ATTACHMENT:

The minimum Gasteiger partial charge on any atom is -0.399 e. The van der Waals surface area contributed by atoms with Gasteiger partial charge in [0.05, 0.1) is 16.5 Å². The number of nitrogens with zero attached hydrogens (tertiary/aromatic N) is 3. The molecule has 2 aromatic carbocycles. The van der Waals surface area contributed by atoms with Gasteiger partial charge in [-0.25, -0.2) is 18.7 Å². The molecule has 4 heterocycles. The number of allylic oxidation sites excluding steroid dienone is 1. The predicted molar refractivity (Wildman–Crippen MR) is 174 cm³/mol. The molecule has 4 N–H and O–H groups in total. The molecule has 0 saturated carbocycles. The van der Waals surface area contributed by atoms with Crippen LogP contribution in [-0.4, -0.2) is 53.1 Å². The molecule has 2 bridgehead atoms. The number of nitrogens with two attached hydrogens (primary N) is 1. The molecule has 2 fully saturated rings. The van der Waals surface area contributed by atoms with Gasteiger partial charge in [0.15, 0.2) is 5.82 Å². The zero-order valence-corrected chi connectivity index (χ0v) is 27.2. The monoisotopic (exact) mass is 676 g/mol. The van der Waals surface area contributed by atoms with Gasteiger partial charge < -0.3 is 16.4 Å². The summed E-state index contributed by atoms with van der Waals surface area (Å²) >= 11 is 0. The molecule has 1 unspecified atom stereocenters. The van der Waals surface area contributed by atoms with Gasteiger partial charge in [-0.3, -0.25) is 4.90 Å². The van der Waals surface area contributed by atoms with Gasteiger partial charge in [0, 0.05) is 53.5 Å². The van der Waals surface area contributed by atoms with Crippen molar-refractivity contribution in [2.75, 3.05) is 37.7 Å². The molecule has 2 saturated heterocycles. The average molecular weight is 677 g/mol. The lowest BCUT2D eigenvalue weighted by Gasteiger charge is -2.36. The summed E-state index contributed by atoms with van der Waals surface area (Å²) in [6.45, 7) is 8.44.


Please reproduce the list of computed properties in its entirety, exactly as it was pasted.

The minimum Gasteiger partial charge on any atom is -0.399 e. The van der Waals surface area contributed by atoms with Gasteiger partial charge in [0.05, 0.1) is 16.5 Å². The number of nitrogens with zero attached hydrogens (tertiary/aromatic N) is 3. The molecule has 2 aromatic carbocycles. The van der Waals surface area contributed by atoms with Gasteiger partial charge in [-0.25, -0.2) is 18.7 Å². The molecule has 4 heterocycles. The number of allylic oxidation sites excluding steroid dienone is 1. The predicted molar refractivity (Wildman–Crippen MR) is 174 cm³/mol. The molecule has 4 N–H and O–H groups in total. The molecule has 0 saturated carbocycles. The van der Waals surface area contributed by atoms with Crippen LogP contribution in [-0.4, -0.2) is 53.1 Å². The molecule has 2 bridgehead atoms. The number of nitrogens with two attached hydrogens (primary N) is 1. The molecule has 2 fully saturated rings. The van der Waals surface area contributed by atoms with Gasteiger partial charge in [0.15, 0.2) is 5.82 Å². The zero-order valence-corrected chi connectivity index (χ0v) is 27.2. The monoisotopic (exact) mass is 676 g/mol. The van der Waals surface area contributed by atoms with Gasteiger partial charge < -0.3 is 16.4 Å². The summed E-state index contributed by atoms with van der Waals surface area (Å²) >= 11 is 0. The molecule has 1 unspecified atom stereocenters. The van der Waals surface area contributed by atoms with Gasteiger partial charge in [-0.3, -0.25) is 4.90 Å². The van der Waals surface area contributed by atoms with Gasteiger partial charge in [0, 0.05) is 53.5 Å². The van der Waals surface area contributed by atoms with Crippen molar-refractivity contribution in [2.75, 3.05) is 37.7 Å². The molecule has 2 saturated heterocycles. The average molecular weight is 677 g/mol. The lowest BCUT2D eigenvalue weighted by Gasteiger charge is -2.36. The summed E-state index contributed by atoms with van der Waals surface area (Å²) in [6.45, 7) is 8.44.